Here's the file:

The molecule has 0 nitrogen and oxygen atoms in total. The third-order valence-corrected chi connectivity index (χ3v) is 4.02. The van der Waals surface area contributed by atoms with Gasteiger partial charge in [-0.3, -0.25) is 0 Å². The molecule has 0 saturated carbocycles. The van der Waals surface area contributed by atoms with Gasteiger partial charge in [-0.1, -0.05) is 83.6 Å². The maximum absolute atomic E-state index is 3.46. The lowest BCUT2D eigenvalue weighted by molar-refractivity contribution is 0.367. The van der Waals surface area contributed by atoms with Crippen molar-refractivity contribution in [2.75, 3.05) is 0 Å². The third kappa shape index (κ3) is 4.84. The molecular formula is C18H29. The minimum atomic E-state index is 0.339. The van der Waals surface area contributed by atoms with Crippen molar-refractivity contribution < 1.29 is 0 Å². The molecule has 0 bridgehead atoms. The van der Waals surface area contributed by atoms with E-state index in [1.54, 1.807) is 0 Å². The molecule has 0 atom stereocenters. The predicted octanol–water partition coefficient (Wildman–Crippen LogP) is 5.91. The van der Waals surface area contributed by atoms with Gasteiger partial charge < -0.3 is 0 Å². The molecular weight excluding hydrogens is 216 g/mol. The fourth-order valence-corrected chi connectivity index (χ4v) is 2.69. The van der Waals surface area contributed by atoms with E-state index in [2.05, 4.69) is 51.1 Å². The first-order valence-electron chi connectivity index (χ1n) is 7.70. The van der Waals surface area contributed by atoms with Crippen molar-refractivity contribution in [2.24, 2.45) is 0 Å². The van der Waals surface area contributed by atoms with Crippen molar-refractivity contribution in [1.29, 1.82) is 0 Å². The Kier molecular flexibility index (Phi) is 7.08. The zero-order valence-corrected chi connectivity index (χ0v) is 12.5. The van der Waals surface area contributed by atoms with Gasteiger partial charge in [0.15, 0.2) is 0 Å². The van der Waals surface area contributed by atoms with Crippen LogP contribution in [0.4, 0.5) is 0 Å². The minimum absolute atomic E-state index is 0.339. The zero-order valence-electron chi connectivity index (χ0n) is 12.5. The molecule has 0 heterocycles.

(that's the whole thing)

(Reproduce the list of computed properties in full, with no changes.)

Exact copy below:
The molecule has 0 nitrogen and oxygen atoms in total. The third-order valence-corrected chi connectivity index (χ3v) is 4.02. The van der Waals surface area contributed by atoms with Gasteiger partial charge in [-0.3, -0.25) is 0 Å². The molecule has 0 saturated carbocycles. The van der Waals surface area contributed by atoms with Gasteiger partial charge in [-0.1, -0.05) is 83.6 Å². The maximum absolute atomic E-state index is 3.46. The lowest BCUT2D eigenvalue weighted by molar-refractivity contribution is 0.367. The van der Waals surface area contributed by atoms with Crippen molar-refractivity contribution in [2.75, 3.05) is 0 Å². The third kappa shape index (κ3) is 4.84. The molecular formula is C18H29. The minimum atomic E-state index is 0.339. The van der Waals surface area contributed by atoms with Crippen molar-refractivity contribution < 1.29 is 0 Å². The molecule has 0 bridgehead atoms. The van der Waals surface area contributed by atoms with E-state index in [1.54, 1.807) is 0 Å². The molecule has 0 atom stereocenters. The predicted octanol–water partition coefficient (Wildman–Crippen LogP) is 5.91. The van der Waals surface area contributed by atoms with Gasteiger partial charge < -0.3 is 0 Å². The molecular weight excluding hydrogens is 216 g/mol. The fourth-order valence-corrected chi connectivity index (χ4v) is 2.69. The van der Waals surface area contributed by atoms with E-state index in [2.05, 4.69) is 51.1 Å². The first-order valence-electron chi connectivity index (χ1n) is 7.70. The van der Waals surface area contributed by atoms with Crippen molar-refractivity contribution in [2.24, 2.45) is 0 Å². The van der Waals surface area contributed by atoms with Crippen molar-refractivity contribution in [1.29, 1.82) is 0 Å². The Kier molecular flexibility index (Phi) is 7.08. The zero-order valence-corrected chi connectivity index (χ0v) is 12.5. The van der Waals surface area contributed by atoms with Gasteiger partial charge in [0.15, 0.2) is 0 Å². The van der Waals surface area contributed by atoms with Crippen LogP contribution in [0.4, 0.5) is 0 Å². The minimum absolute atomic E-state index is 0.339. The zero-order valence-electron chi connectivity index (χ0n) is 12.5. The molecule has 0 heterocycles.